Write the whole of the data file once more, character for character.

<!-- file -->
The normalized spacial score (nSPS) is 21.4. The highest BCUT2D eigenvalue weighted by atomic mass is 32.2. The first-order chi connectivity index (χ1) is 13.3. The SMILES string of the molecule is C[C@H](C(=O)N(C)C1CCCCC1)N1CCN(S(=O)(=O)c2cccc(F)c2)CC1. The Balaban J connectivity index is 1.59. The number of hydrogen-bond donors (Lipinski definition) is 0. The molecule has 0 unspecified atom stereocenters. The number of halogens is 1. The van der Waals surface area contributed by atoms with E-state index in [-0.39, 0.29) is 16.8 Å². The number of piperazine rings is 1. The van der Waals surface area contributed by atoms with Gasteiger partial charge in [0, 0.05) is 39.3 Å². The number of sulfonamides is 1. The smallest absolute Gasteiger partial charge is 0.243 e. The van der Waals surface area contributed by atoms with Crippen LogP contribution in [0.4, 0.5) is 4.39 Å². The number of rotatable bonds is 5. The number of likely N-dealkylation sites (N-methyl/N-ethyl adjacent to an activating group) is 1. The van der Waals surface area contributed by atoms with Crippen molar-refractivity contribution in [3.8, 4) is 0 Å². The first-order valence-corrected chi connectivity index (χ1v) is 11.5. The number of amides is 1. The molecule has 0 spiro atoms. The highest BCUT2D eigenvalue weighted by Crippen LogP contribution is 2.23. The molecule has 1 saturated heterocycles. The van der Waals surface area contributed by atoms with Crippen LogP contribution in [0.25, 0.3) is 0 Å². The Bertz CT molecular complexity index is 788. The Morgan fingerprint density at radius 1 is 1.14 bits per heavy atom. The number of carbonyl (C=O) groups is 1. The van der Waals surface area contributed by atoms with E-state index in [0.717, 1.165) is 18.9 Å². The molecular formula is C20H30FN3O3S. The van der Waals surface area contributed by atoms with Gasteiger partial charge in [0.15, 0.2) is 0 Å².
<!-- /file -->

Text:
The normalized spacial score (nSPS) is 21.4. The highest BCUT2D eigenvalue weighted by atomic mass is 32.2. The first-order chi connectivity index (χ1) is 13.3. The SMILES string of the molecule is C[C@H](C(=O)N(C)C1CCCCC1)N1CCN(S(=O)(=O)c2cccc(F)c2)CC1. The Balaban J connectivity index is 1.59. The number of hydrogen-bond donors (Lipinski definition) is 0. The molecule has 0 unspecified atom stereocenters. The number of halogens is 1. The van der Waals surface area contributed by atoms with E-state index in [-0.39, 0.29) is 16.8 Å². The number of piperazine rings is 1. The van der Waals surface area contributed by atoms with Gasteiger partial charge in [0, 0.05) is 39.3 Å². The number of sulfonamides is 1. The smallest absolute Gasteiger partial charge is 0.243 e. The van der Waals surface area contributed by atoms with Crippen LogP contribution in [0.4, 0.5) is 4.39 Å². The number of rotatable bonds is 5. The number of likely N-dealkylation sites (N-methyl/N-ethyl adjacent to an activating group) is 1. The van der Waals surface area contributed by atoms with Crippen molar-refractivity contribution in [3.8, 4) is 0 Å². The first-order valence-corrected chi connectivity index (χ1v) is 11.5. The number of amides is 1. The molecule has 0 spiro atoms. The highest BCUT2D eigenvalue weighted by Crippen LogP contribution is 2.23. The molecule has 1 saturated heterocycles. The van der Waals surface area contributed by atoms with Crippen LogP contribution in [0.25, 0.3) is 0 Å². The Bertz CT molecular complexity index is 788. The Morgan fingerprint density at radius 1 is 1.14 bits per heavy atom. The number of carbonyl (C=O) groups is 1. The van der Waals surface area contributed by atoms with E-state index in [0.717, 1.165) is 18.9 Å². The molecular formula is C20H30FN3O3S. The van der Waals surface area contributed by atoms with Gasteiger partial charge in [0.15, 0.2) is 0 Å².